by Yvonne Su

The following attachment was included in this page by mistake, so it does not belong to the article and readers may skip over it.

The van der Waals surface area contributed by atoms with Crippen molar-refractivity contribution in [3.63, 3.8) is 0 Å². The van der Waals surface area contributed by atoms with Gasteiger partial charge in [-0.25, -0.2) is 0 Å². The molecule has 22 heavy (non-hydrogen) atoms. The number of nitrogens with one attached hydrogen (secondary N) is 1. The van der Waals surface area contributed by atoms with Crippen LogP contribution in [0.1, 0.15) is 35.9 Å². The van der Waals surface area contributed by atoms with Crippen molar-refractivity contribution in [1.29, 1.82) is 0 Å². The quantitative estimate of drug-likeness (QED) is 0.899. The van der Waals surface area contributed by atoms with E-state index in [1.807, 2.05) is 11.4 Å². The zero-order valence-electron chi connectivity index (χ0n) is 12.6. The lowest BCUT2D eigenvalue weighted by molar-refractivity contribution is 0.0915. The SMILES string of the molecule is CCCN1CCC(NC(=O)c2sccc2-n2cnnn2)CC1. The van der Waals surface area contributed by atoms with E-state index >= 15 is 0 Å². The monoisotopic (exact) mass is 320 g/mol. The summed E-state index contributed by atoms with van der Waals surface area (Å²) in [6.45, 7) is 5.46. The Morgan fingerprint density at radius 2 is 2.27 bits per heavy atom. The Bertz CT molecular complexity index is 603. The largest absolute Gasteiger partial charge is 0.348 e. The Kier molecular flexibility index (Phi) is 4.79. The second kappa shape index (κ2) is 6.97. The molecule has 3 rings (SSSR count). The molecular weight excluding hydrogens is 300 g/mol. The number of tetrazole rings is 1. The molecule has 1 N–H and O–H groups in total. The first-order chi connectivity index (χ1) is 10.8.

There is growing recognition that migrant remittances play a critical role in post-disaster recovery and humanitarian relief. In urban crises, remittances can reach affected households in a matter of days, while humanitarian response can take weeks if not months to arrive. As a result of the promise that remittances hold, the World Humanitarian Summit has embraced the diaspora as emerging and promising stakeholders, thrusting migrant networks and their remittances into the frontlines of humanitarian response. But before we get too carried away, we should take a step back and ask who the winners and losers are in the remittance game. Should people receiving money from their family and friends abroad be eligible for humanitarian support?
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